Q&A / 

Marble Floor Repair and Cleaning

DEAR TIM: We just had marble flooring installed in our bathroom. The room has radiant heat with plastic pex plumbing stapled to the underside of the wood subfloor. I was struggling to clean the marble the other day and discovered there are cracks in the veins of the marble. I'm in tears wondering what to do. What do you think caused the cracks, how can they be repaired and is there an easier way to clean marble? Please don't tell me I have to rip out the floor and start over. Denise P., Concord, MA

DEAR DENISE: I'm sorry this has happened to you, but the good news is that there may be a very easy fix. We'll talk about that in just a bit. I'm assuming that the cracks are somewhat minor and that large chunks of marble are not coming up from the floor.

Let's talk first about the possible causes of the cracking. There are many. One or more of these could be the cause of your angst.

The seemingly harmless black tubes under the wood floor possibly contributed to the cracks in the marble flooring above. PHOTO CREDIT: Tim Carter

The seemingly harmless black tubes under the wood floor possibly contributed to the cracks in the marble flooring above. PHOTO CREDIT: Tim Carter

Your radiant heating could be the problem as it can cause expansion and contraction in the subflooring that stresses the marble. Stone usually has very high compressive strength meaning if you squeeze it, it doesn't fail. But most stones have low tensile strength - the force that happens when you pull or stretch something. Expansion of the wood floor under the marble, especially if the marble was adhered directly to the wood, could be pulling the marble apart.

The wood floor structure may also be a contributing factor. If the floor is springy and not stiff, the slight up and down movement like that of a trampoline, could be causing the same tension cracks. If there is a large tub that gets filled with water in the room, that concentrated weight can compound the problem if the wood floor joists are undersized.

The marble installer could have also made a mistake. He may not have incorporated a crack isolation membrane as part of the installation process. These membranes ensure the marble floor floats on top of the subfloor so that any sideways movement in the subfloor is not transferred to the marble flooring. This stops the tension forces from pulling apart the marble.

Finally, there could be other structural issues with the house that are manifesting themselves in the bathroom flooring. If you only see cracks in the bathroom, odds are this is not the case, but it's a remote possibility.

If your house is a new one, the issue could be also traced to lumber shrinkage. The lumber used in new homes can sometimes acquire lots of water during the construction process. As the lumber dries out, which can take sometimes over a year, this causes the wood to shrink. Shrinkage creates tension.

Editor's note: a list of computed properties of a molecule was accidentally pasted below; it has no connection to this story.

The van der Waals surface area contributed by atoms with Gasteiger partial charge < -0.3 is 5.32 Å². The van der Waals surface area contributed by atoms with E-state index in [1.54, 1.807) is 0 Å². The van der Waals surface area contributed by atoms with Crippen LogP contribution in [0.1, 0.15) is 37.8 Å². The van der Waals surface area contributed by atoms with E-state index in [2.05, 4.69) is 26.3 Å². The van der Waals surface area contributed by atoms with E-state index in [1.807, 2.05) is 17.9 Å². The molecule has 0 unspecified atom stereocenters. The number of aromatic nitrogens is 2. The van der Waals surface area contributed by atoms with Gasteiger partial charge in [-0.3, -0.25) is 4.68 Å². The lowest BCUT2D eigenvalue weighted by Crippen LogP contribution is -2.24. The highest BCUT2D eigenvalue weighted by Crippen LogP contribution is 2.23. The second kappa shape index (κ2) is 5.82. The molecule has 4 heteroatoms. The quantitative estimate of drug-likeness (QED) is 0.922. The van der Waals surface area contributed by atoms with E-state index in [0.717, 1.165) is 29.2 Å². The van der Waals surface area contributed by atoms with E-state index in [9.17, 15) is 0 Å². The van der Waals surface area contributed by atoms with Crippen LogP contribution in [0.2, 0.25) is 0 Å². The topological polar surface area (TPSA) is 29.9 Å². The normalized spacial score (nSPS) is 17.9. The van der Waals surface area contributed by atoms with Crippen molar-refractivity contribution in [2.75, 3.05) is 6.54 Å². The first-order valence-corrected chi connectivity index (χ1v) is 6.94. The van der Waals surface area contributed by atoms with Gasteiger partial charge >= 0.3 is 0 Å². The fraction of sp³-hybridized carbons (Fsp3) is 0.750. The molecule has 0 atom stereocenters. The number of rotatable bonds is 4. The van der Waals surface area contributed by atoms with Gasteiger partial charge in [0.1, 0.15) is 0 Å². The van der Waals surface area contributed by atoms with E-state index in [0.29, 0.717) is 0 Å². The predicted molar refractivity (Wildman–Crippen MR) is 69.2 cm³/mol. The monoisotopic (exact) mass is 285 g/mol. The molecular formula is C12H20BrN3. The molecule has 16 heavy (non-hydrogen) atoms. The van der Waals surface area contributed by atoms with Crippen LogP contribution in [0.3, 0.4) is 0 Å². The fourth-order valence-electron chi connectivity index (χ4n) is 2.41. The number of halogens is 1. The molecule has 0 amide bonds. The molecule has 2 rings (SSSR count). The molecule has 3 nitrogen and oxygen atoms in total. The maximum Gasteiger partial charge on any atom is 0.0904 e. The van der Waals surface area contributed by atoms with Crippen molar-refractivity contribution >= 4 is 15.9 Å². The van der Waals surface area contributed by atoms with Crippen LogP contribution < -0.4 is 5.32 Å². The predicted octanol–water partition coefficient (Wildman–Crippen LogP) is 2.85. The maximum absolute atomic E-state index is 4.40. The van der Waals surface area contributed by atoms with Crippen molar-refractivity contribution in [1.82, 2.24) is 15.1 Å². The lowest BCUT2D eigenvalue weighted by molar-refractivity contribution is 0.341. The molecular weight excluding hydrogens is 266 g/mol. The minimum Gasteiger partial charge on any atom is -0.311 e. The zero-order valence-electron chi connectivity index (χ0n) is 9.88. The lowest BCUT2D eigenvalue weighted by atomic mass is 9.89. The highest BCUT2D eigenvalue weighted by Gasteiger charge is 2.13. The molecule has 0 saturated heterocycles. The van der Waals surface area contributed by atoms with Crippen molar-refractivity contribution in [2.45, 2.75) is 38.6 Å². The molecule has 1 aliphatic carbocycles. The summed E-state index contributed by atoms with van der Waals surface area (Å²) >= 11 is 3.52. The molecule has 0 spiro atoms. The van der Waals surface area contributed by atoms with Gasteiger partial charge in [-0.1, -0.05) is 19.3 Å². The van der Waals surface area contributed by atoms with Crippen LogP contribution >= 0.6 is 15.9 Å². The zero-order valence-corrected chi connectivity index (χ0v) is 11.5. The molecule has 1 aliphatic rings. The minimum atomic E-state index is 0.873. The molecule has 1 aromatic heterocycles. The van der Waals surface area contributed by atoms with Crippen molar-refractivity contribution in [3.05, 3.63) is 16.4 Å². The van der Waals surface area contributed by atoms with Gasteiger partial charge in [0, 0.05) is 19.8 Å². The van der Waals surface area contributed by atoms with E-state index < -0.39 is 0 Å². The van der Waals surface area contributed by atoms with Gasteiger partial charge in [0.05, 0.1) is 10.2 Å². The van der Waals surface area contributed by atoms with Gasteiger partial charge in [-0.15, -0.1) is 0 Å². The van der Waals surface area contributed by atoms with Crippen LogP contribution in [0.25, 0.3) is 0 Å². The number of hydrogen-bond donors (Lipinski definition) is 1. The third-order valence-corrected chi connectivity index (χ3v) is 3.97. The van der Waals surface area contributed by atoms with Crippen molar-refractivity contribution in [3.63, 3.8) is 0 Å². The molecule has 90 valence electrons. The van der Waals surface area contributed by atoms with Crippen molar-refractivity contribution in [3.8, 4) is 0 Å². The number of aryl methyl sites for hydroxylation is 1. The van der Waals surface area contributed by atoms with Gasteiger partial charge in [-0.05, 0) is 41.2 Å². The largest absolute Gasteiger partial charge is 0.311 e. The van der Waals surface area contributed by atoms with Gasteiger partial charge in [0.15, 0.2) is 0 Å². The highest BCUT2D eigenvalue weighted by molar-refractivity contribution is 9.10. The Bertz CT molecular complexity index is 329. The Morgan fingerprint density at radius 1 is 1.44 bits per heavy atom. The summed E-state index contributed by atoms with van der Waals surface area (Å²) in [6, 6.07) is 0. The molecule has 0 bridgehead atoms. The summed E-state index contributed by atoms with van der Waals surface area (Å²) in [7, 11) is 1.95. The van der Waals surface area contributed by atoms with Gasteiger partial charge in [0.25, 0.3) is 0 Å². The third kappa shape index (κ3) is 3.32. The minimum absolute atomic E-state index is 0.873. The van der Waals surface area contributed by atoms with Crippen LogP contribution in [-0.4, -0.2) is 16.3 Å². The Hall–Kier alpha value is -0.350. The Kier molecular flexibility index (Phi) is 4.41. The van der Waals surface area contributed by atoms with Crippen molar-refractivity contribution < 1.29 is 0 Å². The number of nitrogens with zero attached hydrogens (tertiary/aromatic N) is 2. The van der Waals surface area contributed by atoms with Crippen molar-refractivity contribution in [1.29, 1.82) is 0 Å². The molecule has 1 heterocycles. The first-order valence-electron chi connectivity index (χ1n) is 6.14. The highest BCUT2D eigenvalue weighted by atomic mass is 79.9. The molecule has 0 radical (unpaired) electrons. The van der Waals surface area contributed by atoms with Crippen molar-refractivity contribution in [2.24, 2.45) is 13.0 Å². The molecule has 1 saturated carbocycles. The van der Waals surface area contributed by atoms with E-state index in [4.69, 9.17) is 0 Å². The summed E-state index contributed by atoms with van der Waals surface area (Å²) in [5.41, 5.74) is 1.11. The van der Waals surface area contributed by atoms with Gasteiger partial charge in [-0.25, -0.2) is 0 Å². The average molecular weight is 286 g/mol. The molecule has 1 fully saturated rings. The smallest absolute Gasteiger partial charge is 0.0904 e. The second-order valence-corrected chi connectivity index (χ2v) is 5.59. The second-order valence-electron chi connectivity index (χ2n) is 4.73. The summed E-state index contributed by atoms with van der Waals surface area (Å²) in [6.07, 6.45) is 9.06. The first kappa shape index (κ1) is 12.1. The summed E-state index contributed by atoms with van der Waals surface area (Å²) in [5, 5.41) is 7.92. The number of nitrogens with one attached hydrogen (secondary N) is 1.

Now it's time for the good news. Since you have marble flooring that naturally has random veining, it's easy to disguise the repair of the cracks. I would start by doing a very small test using a wall grout that matches the color of the veining. Grout the cracks in the marble as if they were joints between tile.

It's very important the grout you use is quite stiff. Make it the consistency of premixed cake icing you'd buy at the grocery store that is about 60 F in temperature. As icing gets warmer, it becomes more fluid. You don't want that in your situation.

Use a rubber float to apply the grout and get all of the excess grout off the marble. There will be a very slight haze of grout on the marble. Don't remove this from the marble for about 30 minutes, then using only a very slightly damp sponge. You want to make sure you don't dig out any grout from the crack. The grout must be at the same height when dry as the marble floor.

I've found that oxygen bleach is a remarkable cleaner for marble. Just a week ago, I used it to remove a stubborn grease stain from marble.

Oxygen bleach is commonly sold as a powder that you mix with water. It attacks organic stains using just oxygen ions. It's color safe and should not harm the marble at all.

The trick is to mix up the solution and pour it onto the floor. You just let it soak on the marble and grout and allow the oxygen to do the work. After 15 minutes, scrub it with a stiff nylon scrub brush and rinse. The results should be remarkable.

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2 Responses to Marble Floor Repair and Cleaning

  1. I placed ammonia on my marble floor kitchen floor and I need your help. I'm not sure what I should do. I have a few cracks in my floor because of this and discoloration on my kitchen floor. What should I do.

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